Oliver Briggs gave his competitor a head start in the men's slalom heats - next minute, he was "flying through the air".
The 30-year-old Oamaru penny-farthing stalwart's spectacular crash threw him over the handlebars and into the air as the crowd of hundreds that lined Tyne St for the 22nd Heritage Bicycle Championship races on Saturday gasped - witnessing what might have been the most memorable moment of this year's Victorian Heritage Celebrations in Oamaru.
"I was catching up on him, and I just went way too fast through the cones, and I turned the wheel from right to left too quickly," Briggs said.
The road gripped the rubber on his wheel and pulled the solid rubber tube tyre clean off, upending the bike. A "split second" later Briggs was sprawled out on the street.
"I've been told so many times that you're supposed to roll," he said.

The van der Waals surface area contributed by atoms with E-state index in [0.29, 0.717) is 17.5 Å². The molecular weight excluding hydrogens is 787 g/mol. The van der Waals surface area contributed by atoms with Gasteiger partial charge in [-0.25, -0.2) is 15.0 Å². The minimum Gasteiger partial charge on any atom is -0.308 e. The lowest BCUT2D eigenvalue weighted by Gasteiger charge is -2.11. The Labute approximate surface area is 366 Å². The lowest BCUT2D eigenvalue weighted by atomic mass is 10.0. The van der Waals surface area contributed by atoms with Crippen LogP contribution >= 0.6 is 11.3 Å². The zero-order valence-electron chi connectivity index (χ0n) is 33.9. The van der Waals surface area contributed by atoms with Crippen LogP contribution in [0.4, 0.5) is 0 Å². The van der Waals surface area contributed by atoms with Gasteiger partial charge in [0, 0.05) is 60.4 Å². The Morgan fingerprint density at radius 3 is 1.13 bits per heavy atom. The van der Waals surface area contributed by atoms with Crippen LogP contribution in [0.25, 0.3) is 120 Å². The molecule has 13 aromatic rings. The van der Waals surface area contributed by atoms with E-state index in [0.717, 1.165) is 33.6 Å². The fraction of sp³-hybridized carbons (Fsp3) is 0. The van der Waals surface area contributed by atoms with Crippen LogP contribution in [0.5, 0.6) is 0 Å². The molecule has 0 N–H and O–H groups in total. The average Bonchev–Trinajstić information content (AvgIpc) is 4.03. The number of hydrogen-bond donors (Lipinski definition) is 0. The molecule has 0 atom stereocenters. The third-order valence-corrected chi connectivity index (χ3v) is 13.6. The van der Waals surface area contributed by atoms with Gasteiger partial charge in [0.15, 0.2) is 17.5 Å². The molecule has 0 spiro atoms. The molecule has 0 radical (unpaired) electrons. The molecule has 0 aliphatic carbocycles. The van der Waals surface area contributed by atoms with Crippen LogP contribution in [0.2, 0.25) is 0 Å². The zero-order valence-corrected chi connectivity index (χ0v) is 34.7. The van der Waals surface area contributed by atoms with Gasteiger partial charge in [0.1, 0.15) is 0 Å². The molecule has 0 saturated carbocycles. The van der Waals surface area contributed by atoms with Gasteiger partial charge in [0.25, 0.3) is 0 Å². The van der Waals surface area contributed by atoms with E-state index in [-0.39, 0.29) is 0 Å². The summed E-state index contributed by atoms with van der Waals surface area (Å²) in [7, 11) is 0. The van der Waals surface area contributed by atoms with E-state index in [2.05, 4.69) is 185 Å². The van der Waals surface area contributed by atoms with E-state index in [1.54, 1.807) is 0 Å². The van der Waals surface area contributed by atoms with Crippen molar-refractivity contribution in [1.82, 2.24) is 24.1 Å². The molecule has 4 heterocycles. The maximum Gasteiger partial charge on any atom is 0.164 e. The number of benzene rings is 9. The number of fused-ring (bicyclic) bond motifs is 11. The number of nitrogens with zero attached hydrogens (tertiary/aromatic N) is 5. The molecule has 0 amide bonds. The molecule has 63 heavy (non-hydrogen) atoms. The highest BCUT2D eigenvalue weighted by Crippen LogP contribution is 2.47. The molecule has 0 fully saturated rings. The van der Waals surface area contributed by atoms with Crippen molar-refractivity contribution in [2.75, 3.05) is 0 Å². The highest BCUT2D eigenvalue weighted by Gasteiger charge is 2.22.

"You're supposed to tuck your head in and roll. But as you can see [in the photograph] my hands are sticking out like I'm about to land on them."
Uninjured, Briggs continued to compete in his fourth Heritage Bicycle Championship races.
"The first year I tried it, I actually ended up having a major crash, and breaking the bike in half," he said.
"And it was only just a little bit bent this year."
After the crash, Briggs finished first in the penny-farthing Tyne St grunter up the Tyne St hill and won the title in the penny-farthing men's national open, beating everyone else in the circuit race around the precinct. Earlier in the day, Briggs won the penny-farthing slow race and placed second in the penny-farthing sprints.
Sprints winner John Davey, of Christchurch, placed second in the slow race and won the slalom race on a penny-farthing he designed himself and had manufactured in Melbourne, Australia, two weeks before the races.